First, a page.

At a time when matters environment are taking precedence in every aspect of our lives, handling large quantities of chemicals is a major issue of concern. Whenever we handle chemical liquids, there are numerous guidelines that need to be followed to ensure that safety is maintained at all levels of handling and at times. As such, it is important to understand what spill containment bunds are and the regulation governing their use.
The Risks Involved In Storage Of Toxic Liquids
One level of handling becomes very important when discussions on matters of handling dangerous or toxic liquids are held. The storage level. Storage of toxic chemicals is inherently a dangerous business. There are tremendous risks involved in the whole endeavor. However, the most dreaded risk is widespread storage tanks failure that leads to chemical leakages.
Many industrial chemicals tend to cause far-reaching environmental effects whenever a wide scale leakage occurs. These negative effects are caused by the chemical make of the liquids or the velocity of the spilling liquid. For instance, when stored industrial chemicals such as acids spills, the environmental damage experienced is two-fold; due to the chemical reaction and due to the force of gushing fluids that destroys structures in the way of the liquid.
To improve safety and mitigate any arising effects due to spillage, spill containment bunds are usually deployed around such storage facilities.
What Are Spill Containment Bunds
A spillage containment bund is a structure that is placed or constructed around a storage structure, with the sole purpose of preventing liquid breaches from the storage to other areas. This is a secondary containment facility or system that is constructed to mitigate the endured effects that arise due to the spillage of dangerous and toxic liquids. In many jurisdictions, the law requires that the storage of any toxic liquid dangerous liquid have bunding around the storage facility.
There is a variety of bunds in existence, and the deployment of each type of bund depends on the type of liquid stored, the amount of liquid stored or the size of the storage facility, the cost of its use and the density of the liquid stored.
Different Types Of Bunds (Classification Based On Size)
When we differentiate spill bunds based on size, we can have two distinct sizes;
The Small Scale Bunds
These are spill bunds that are designed and manufactured to contain small amounts of spillages that occur in factories storage spaces. They are mainly made of plastic material. Plastic as a material tends to be impervious to liquids, inert to many chemicals and more importantly they are mobile. An alternative material to plastic is steel. To improve on mobility, some bunds are designed to have pallets. Thus moving the storage tanks becomes a very easy endeavor.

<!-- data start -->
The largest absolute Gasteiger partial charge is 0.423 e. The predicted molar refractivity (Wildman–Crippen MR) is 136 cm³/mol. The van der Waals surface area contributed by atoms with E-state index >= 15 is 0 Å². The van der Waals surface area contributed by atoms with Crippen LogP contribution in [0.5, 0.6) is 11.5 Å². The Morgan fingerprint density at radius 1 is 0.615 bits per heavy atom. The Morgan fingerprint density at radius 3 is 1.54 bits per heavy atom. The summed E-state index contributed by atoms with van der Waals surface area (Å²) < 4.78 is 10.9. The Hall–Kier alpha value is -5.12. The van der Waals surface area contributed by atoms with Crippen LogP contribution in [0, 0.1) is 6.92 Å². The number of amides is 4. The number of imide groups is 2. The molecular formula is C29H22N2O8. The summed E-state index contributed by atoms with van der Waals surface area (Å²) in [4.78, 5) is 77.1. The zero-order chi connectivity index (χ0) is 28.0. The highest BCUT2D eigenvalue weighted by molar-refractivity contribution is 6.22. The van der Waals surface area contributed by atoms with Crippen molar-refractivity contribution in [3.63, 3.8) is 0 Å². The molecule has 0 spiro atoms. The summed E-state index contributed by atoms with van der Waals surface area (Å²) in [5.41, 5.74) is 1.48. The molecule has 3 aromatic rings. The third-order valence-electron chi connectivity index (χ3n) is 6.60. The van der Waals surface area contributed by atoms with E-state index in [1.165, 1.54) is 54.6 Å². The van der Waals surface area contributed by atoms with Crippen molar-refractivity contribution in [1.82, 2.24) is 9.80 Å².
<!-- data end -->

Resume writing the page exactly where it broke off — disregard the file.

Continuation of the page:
Drum storage tanks are most popular when small-scale liquid storage is considered. The storage drums are placed over the bunds, thus in the case of a spillage, the liquid pours into the bunds instead of the ground.
Purchasing this type of bunds is an easy task as the market is filled with a variety of them.
Large Industrial Bunds
The construction of bunds that are meant to cater for industrial liquid storage purposes usually deals with a set of restrictions and challenges. Industrial scale bunds are usually large and complex in design. However, the complexity tends to vary with the type of liquids that is stored.
Typically, industrial scale bunds are constructed of concrete. Impervious concrete is a good material as it does not react with many chemicals. An additional sealant lining covers the band to provide extra impermeability of the concrete wall.
Since most of the bunds are made of a high wall, steps or a ladder is constructed to allow people to escape easily, in the event of storage system failure. A common feature for industrial scale bunds is a sump pump. The pump is used to suck rainwater that collects in the bund. The pump is also used to transfer the spilt liquid to a secondary storage tank after the occurrence of a spillage.
An alternative to having drainage sump pumps is to construct drainage pipes that transfer precipitation and the spilled liquid.
Regulations Concerning Spill Containment Bunds
The storage of toxic and dangerous liquids is regulated by environmental laws and industrial safety laws. These are the same laws that regulate the use of spillage bunds, especially the large scale industrial bunds. Such laws are usually jurisdiction specific. However, the elements they seek to control are the same.
One very common regulation relating to the storage of toxic and or dangerous liquids is that it is a requirement to have bunding around any storage vessels.
Regulation of the volume of the bund is also a common feature, with some jurisdiction setting the minimum volume as high as 110% to 130% of the capacity of the storage vessel. In most cases when there are multiple bunds, the highest volume amongst the various vessels is used to determine the capacity of the bund.
There are also regulations pertaining the types of liquids that can be stored in the same bund. In most jurisdiction, liquids that have the potential to react catastrophically are not allowed to share one bund.
Occasions That Warrant The Use Of Bunds
There are several cases that warrant the use of bunding as a secondary containment system. These include when handling pesticides, petroleum products and when handling chemicals. The amount of the liquid does not matter when it comes to using bunding or not, since, in all scenarios, bunds are required. However, the amount of liquid determines the type of bunds to use.